Anyway, I'm thankful for colorful characters, even the ice cream shop man because he regularly takes me places that I don't expect, just like our favorite characters in our favorite stories, although my favorite tend to be weird and decidedly less cynical.
Which leads to today's question...Who's the most colorful character in your neighborhood?
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At last the book that has kept me so glued to my computer, and away from the rest of the world, will be for sale soon on Amazon, maybe next week. There will be a Kindle, and other ebook types, … Continue reading
I've been debating how public or not I was going to be about all this and finally decided that since it's something I'll be living with for the rest of my life, I'll probably feel better if I share it now so I don't have to worry about who does and doesn't know what's going on. Rants, however, will continue to stay locked and private. :)
1. I recently got a a diagnosis of diabetes. Why am I thankful for this? Well I'm thankful I was diagnosed before things spiked way out of my control.
2. At this point in time I am on no medication and I don't have to do daily blood stick tests.
3. This has been the giant push I needed to really get myself in gear to eat better and get more exercise.
4. Hubby is journey me in the get healthy journey.
5. Week one I've already lost 4 1/2 pounds.
Here's what I'm thankful for today:
I love reading your posts and listening to what inspires and challenges you. I love it when you make me laugh.
2. YA INDIE CARNIVAL BLOGGERS
Starting July 15th me and some of my new friends, talented indie writers and reviewers and readers, are beginning a conversation about the YA indie world. Every Friday we will all post on a new topic about YA indie writing, reviewing and reading. Here's a list of folks who I hope you'll get to know much, much better:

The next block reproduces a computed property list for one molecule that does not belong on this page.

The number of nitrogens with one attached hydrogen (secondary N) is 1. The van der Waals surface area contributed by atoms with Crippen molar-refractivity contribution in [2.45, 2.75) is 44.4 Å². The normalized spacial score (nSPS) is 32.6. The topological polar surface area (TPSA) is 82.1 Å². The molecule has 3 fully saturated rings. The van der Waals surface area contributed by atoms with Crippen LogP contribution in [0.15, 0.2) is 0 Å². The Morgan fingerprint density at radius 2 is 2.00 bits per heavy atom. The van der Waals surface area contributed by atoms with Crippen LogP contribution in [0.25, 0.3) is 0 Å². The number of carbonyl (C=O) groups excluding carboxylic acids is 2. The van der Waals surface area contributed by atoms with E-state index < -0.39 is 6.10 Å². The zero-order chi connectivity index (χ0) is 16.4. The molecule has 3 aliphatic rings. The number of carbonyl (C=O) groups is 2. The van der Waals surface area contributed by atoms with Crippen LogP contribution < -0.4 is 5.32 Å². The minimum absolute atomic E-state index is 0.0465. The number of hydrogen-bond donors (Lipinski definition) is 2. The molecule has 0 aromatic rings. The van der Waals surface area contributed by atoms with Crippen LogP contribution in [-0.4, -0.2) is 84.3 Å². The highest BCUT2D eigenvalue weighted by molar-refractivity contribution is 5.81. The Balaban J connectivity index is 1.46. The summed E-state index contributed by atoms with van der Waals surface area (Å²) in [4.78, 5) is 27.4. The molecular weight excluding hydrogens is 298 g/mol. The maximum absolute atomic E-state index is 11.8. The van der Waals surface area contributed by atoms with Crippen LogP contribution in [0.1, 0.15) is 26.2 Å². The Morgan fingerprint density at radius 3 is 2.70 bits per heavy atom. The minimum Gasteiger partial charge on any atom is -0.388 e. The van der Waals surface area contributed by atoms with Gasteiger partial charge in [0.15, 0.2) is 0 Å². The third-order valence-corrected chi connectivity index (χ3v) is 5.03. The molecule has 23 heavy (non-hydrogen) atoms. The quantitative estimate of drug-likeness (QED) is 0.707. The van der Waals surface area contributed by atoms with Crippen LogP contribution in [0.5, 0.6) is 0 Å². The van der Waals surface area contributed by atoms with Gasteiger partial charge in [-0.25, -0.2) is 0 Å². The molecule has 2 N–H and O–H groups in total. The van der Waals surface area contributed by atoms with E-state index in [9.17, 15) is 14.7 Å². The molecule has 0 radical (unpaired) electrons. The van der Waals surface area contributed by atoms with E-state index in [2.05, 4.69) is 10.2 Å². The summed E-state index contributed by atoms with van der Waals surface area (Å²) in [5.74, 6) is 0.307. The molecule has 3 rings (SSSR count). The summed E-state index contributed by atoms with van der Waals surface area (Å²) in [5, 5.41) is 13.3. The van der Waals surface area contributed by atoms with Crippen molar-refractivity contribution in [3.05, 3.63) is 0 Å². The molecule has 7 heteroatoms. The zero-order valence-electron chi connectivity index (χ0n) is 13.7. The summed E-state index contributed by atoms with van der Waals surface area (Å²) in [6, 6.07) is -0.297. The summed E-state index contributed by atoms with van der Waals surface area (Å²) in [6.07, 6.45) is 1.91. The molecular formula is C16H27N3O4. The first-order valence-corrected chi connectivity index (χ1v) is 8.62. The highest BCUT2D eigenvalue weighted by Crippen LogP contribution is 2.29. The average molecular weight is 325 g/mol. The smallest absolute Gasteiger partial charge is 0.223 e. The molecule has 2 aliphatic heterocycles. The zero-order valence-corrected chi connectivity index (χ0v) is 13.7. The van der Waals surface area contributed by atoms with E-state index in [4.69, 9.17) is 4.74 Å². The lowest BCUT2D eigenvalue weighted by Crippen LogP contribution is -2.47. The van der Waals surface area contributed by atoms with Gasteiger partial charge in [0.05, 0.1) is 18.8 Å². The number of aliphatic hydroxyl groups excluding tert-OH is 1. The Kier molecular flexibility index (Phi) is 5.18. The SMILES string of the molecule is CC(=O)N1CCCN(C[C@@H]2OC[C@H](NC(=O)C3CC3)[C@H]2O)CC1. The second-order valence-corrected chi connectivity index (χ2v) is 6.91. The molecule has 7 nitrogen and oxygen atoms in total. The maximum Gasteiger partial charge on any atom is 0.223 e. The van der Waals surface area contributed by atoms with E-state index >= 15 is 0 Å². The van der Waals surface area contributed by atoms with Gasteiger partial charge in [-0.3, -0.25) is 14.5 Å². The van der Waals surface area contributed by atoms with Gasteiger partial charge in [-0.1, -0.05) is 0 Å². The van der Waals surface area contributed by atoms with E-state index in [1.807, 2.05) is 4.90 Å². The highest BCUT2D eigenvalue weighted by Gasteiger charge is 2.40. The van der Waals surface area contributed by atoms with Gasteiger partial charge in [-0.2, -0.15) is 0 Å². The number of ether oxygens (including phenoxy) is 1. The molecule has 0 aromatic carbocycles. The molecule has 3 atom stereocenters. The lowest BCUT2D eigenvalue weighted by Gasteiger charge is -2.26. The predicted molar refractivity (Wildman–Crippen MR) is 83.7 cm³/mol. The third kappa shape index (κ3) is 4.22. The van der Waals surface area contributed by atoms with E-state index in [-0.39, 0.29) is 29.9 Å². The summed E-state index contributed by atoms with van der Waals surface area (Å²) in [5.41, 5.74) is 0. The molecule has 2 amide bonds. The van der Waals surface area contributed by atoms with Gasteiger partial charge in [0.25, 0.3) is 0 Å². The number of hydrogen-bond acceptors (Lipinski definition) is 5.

Dani Snell- book reviewer open to indies
Courtney Cole- an indie author of paranormal fiction. Her titles include: EVERY LAST KISS [Book 1 of the Bloodstone Saga], FATED [Book 2 of the Bloodstone Saga], PRINCESS, and the title GUARDIAN.
Wren Emerson- an indie author of the paranormal fiction story I WISH.
Nicole Williams- an indie author of paranormal fiction. Her titles include: ETERNAL EDEN, and the upcoming FALLEN EDEN.
Fisher Amelie- an indie YA author of the paranormal fantasy series THE UNDERSTOREY
Michelle Leighton- an indie YA author of paranormal fiction. Her titles include: WICCAN, BLOOD LIKE POISON [BOOK 1 & 2], THE REAPING, CATERPILLAR
Amy Maurer Jones- an indie YA author of the fantasy series called THE SOUL QUEST TRILOGY
T. R. Graves- an indie YA author of paranormal fiction. Her series titles include: WARRIORS OF THE CROSS, GUARDIANS OF THE CROSS, ENEMIES OF THE CROSS
Rachel Coles- an indie YA author of paranormal fiction as well as a book reviewer open to indies. Her titles include DIARY OF A DUCT TAPE ZOMBIE, WHISTLES, BEERGARDEN, PLAGUES, BEES OF ST. JOHN, and MUSHROOMS
Patti Larsen- an indie author of YA and MG fiction. Her titles include: THE GHOST BOY OF MacKENZIE HOUSE, and THE DIAMOND CITY TRILOGY.